Belgium airline pilots begin unofficial strike
Airline pilots in Belgium began unofficial strike action on February 7, in a dispute over a new contract and restructuring. The 140 pilots involved in the action are employed by the Sabena airline.
The strike followed all-night talks between management and pilots' representatives in the Belgian Cockpit Association. The company and the union have been negotiating over a £228 million ($333m) restructuring plan which pilots say could lead to the possible loss of 700 jobs.
Airline workers in Ireland strike in pay and compensation disputes
Cabin crew employed by the Irish airline Aer Lingus took 24-hour strike action on February 7 in a dispute over pay. The strike grounded virtually the airline's entire fleet with the company cancelling some 200 flights. Only scheduled flights involving aircraft returning to Ireland from abroad were going ahead.
Around 1,300-cabin crew staff are involved in the strike. They are members of the Impact trade union. The strike follows a rejection by the staff of the company's previous pay offer. The staff rejected that offer by an overwhelming majority of 98 percent. The cabin crew plan to hold a further strike on February 16 if the company do not improve the terms of their pay offer.
In another dispute, ground staff employed by British Midland and based at Dublin airport began indefinite strike action on February 5 in a dispute over their transfer to Gatwick Haulage International Ltd. The workers are demanding more compensation for the move, and say the terms offered by British Midland are not satisfactory.
The strike action involves some 160 baggage handlers and check-in staff.
Hungarian airline maintenance workers strike in pay dispute
On February 5, Hungarian aircraft maintenance workers began strike action in an ongoing dispute over pay. The strike began at 18.30 local time, when 840 employees of Aeroplex Kft walked off the job. Aeroplex Kft is a subsidiary of the state airline Malev Rt.
The strike resulted in the cancellation or delay of many flights scheduled by Malev at the main Ferihegy international airport. The company said that they would see a daily loss of 20 million forints ($70,000) in revenue due to the industrial action.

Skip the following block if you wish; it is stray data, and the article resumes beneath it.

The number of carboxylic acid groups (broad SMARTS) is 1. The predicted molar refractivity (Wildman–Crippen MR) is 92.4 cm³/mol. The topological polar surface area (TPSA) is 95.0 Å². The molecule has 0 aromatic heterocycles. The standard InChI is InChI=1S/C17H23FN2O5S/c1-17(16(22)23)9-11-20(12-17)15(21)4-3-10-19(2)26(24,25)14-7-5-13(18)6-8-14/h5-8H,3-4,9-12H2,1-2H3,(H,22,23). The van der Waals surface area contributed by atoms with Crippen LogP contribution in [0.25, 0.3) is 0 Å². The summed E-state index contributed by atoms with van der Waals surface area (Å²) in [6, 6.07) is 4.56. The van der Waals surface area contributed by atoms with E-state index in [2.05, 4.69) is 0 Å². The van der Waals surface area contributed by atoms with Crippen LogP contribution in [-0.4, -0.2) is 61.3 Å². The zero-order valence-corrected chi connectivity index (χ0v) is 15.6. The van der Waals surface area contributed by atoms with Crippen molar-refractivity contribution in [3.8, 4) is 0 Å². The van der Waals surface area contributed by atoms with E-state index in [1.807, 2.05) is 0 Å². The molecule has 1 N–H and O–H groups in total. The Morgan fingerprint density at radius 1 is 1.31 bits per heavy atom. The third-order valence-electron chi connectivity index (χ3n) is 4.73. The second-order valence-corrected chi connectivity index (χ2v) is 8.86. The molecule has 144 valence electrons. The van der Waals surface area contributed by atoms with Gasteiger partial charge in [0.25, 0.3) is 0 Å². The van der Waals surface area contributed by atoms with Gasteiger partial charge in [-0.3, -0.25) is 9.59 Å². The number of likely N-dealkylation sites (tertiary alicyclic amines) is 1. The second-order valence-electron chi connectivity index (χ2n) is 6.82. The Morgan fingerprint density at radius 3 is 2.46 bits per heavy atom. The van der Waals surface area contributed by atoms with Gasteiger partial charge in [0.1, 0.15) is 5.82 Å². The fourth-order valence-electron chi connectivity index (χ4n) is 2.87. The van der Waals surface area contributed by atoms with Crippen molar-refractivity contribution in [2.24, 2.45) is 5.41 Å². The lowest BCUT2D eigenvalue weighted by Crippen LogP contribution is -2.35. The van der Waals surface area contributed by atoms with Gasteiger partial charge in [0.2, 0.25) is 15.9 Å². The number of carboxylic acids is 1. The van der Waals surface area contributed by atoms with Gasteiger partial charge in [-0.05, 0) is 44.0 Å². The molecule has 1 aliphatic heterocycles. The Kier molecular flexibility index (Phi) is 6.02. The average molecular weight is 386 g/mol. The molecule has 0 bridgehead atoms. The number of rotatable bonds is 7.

Trade unions representing the staff originally demanded a pay increase of 25 percent but have now lowered this figure to 15 percent. Malev has offered a rise of 7 percent, plus a further 2 percent in July, "if certain quality demands are met."
Malev CEO Erzsebet Antal said, “The question now should not be what pay rise we can give, but rather what efficiency-improving measures we can carry out together with our employees”. He said that the company would continue to meet with the unions and that he expected to reach an agreement with them shortly.
The airline also announced that it had signed contracts to carry out maintenance work at foreign airports.
At present Marek is a loss-making enterprise, owned by APV Rt, the state privatisation agency. The agency had planned to sell Malev earlier this year but the sale failed, after all seven potential investors withdrew from bidding.
Transport workers in Paris continue strike over pay and conditions
On February 1, French transport workers in Paris began a 24-hour strike in a dispute over pay and conditions. The strike affected large sections of the city's Metro underground railway network as well as bus and suburban train services.
It was estimated that the strike resulted in more than 250 kilometres of traffic jams on the main roads into Paris.
The strike action by the transport staff is the latest in a series of strikes by public sector workers across France.
Rolls-Royce workers in England to strike against job losses
Workers at the Ansty Rolls-Royce engineering factory near Coventry, England have voted to strike for one day on February 9. If the strike to goes ahead, it would be the first at the plant in more than 20 years.
The workers are protesting against the company's decision to cut jobs at the plant and to transfer some of its operation to Canada.
The strike follows a breakdown in talks between the company and unions representing the workforce. The general secretary of the Manufacturing Science and Finance union said that the union hoped to avoid any industrial action taking place. He said, “We will work to avoid a strike, but we need the company to show that it is willing to listen by withdrawing redundancy notices and entering into constructive talks”.
Doctors on strike in Lagos, Nigeria
Resident doctors at Lagos University Teaching Hospital (LUTH) have this week begun a strike to demand payment of overdue salaries going back four months. They are also seeking redress for other contentious issues, including irregular deductions in doctors' salaries, over-taxation, and exorbitant charges on rent and electricity.
According to Dr. Afolayan, vice-president of the Association of Resident Doctors (ARD), “the management of LUTH has refused to pay resident doctors their salaries for three and a half months now. We are owed salaries for the months of October, November and 50 percent of December 2000 as well as January 2001... Our salaries are deducted without any explanation. For over six months we have not received our pay slips.”
Dr. Ijimakinwa, President of the ARD said, “the decay in the infrastructure here has continued to affect the effectiveness in healthcare delivery. Sometimes, operations and surgeries are unnecessarily postponed due to non-availability and sometimes non-functionality of certain medical infrastructure in this hospital.”